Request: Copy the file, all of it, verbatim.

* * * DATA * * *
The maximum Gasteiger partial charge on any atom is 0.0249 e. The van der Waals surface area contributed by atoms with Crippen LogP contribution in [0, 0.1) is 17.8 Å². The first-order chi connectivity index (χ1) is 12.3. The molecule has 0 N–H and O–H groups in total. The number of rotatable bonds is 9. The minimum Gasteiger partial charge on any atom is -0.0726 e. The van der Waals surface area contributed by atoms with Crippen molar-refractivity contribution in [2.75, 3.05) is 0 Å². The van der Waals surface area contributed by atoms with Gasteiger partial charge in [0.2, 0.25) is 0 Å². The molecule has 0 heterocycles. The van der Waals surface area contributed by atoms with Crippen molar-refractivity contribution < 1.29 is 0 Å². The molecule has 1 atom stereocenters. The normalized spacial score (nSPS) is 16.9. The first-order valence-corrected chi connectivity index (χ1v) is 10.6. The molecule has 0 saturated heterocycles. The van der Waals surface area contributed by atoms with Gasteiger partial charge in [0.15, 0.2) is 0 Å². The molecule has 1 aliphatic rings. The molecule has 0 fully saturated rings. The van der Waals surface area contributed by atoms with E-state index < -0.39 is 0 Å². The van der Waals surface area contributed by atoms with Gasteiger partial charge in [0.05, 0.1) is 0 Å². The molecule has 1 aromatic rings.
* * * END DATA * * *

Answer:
The maximum Gasteiger partial charge on any atom is 0.0249 e. The van der Waals surface area contributed by atoms with Crippen LogP contribution in [0, 0.1) is 17.8 Å². The first-order chi connectivity index (χ1) is 12.3. The molecule has 0 N–H and O–H groups in total. The number of rotatable bonds is 9. The minimum Gasteiger partial charge on any atom is -0.0726 e. The van der Waals surface area contributed by atoms with Crippen molar-refractivity contribution in [2.75, 3.05) is 0 Å². The van der Waals surface area contributed by atoms with Gasteiger partial charge in [0.2, 0.25) is 0 Å². The molecule has 0 heterocycles. The van der Waals surface area contributed by atoms with Crippen molar-refractivity contribution < 1.29 is 0 Å². The molecule has 1 atom stereocenters. The normalized spacial score (nSPS) is 16.9. The first-order valence-corrected chi connectivity index (χ1v) is 10.6. The molecule has 0 saturated heterocycles. The van der Waals surface area contributed by atoms with Gasteiger partial charge in [0.15, 0.2) is 0 Å². The molecule has 1 aliphatic rings. The molecule has 0 fully saturated rings. The van der Waals surface area contributed by atoms with E-state index < -0.39 is 0 Å². The van der Waals surface area contributed by atoms with Gasteiger partial charge in [0.05, 0.1) is 0 Å². The molecule has 1 aromatic rings.